PARIS.- In Tarik Kiswansons works, the body is never a full mass or a material reliant on itself. On the contrary, it is a structure, in the proper sense of the term, primarily ephemeral and immaterial, where the space in between plays a major dynamic role.
These metal surfaces, carefully crafted by the artist, impose on the viewer a presence that is both ungraspable and threatening due to their hard edges and angles, their slender tips, and their multiple reflections.
The oxidized soldering stains take on a pictorial dimension as they splatter all the colors of the spectrum here and there, across the shiny, highly-polished surfaces. Reduced to its frame lines, to its bare bones, a dysfunctional and skeletal furnishing is deliberately stripped of its function as a showcase or as a storage. The artist places it on the floor or hangs it on a wall, sometimes close to some fascinating blind masks (or the negative forms left of their components) hung on the wall like reliefs, and reminiscent of Naum Gabo and Anton Pevsners experiments in African art.
Another remarkable aspect, these paradoxical objects are highly responsive to their spatial environment and also to their observers proximity. Subtly balanced, they put into play the fascinating elasticity of metal as they vibrate with the contact of a hand or with the displacement of air. Over and beyond their constant historical and cultural resonance, forged in their authors dual Scandinavian and Arab roots, these works seem to stir our need as spectators weary of packaged and spluttering virtual images to react physically to the work. --Matthieu Poirier
Tarik Kiswanson, a Swedish artist of Palestinian origin, born and raised in Sweden, presents a cosmology of new works.
Oscillating between East and West, the artists work is based on principles of superposition of different cultural horizons and aesthetic contingencies. He also displaces the limit between art and design, and uses biographical elements to create what he calls ambiguous objects.
Some of the works rise up as characters within the gallery and spread out across the gallerys three rooms. A recurrent pattern in the artists work, of brass or steel welded sharp sculptures, incarnates a multitude of silhouettes with anthropomorphic proportions. Part cages and part skeleton, these figures appear both rigid and flexible. Their obvious aggressiveness contrasts with the physical precariousness of their composition this ambivalence underlines their vulnerability.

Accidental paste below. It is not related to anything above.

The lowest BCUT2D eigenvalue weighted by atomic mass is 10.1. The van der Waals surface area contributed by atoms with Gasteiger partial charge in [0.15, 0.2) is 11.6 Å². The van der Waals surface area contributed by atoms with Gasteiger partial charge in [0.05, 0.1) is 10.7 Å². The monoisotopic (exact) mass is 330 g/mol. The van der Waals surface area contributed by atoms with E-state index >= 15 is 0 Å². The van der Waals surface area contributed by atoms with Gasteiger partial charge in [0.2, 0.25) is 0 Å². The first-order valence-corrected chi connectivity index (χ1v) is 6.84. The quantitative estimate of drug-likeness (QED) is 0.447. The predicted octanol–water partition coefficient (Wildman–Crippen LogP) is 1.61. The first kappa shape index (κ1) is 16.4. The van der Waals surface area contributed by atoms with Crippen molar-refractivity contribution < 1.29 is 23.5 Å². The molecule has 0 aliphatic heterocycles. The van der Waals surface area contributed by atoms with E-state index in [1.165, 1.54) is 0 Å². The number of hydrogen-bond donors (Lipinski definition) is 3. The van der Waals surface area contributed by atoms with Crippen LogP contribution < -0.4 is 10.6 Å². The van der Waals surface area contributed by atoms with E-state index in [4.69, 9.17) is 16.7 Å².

The body becomes materialized by its evident absence and though the works are motionless, they have a kinetic potential which can be perceived as metaphors of the instability of our society and of its modes of representation. Fluttering artworks are generated by the publics movement within the gallery while the various shapes accentuate the exhibition space, forming numerous similarities.
On the gallerys walls, metallic sculptures emerge from a formal hybridization between masks of European knights and metal nigabs worn by women in the Arabic peninsula until the early 19th Century. The spot welding left visible on these masks the artists real signature magnify the gulf between those two entangled references while displaying the soldered stratum. Alloy flagstaffs are converted into post-minimalistic sculptures deprived of any practical purpose. Similarly, fencelike structures prevent the visitors from strolling around, finding within the exhibition a new dimension of sophistication, and of added value. ---Ami Barak
Born in 1986 at Halmstad, Sweden Tarik Kiswansonlives and works in Paris. He holds a DNSAP with commendation of the jury from École Nationale Supérieure des Beaux-Arts (ENSBA), Paris (2014) and a BFA from Central Saint Martins College of Art and
Design, University of the Arts London (2011).
Since 2013, he has exhibited in several group exhibitions, most notably Les mains libres, Lespace 251 Nord, Liège, Belgium (2015); Compositions, Metropolitan Art Society, Beirut, Lebanon (2015); the 60th edition of Salon de Montrouge, Montrouge, France (2015); Ciel dEther, Brownstone Foundation, Paris (2014); and Achievement, Belvédère of the Palais des Beaux-Arts, Paris (2013). Recent solo exhibitions include No Man is an Island, Galerie 9, Lille, France (2015); Embrayeur, ENSBA, Paris (2014); and Gently Told, Somehow Believed, Friche Belle de Mai, Marseille, France (2014).
He has been awarded the Prix des Amis des Beaux-Arts / Prix Agnès b. (2014).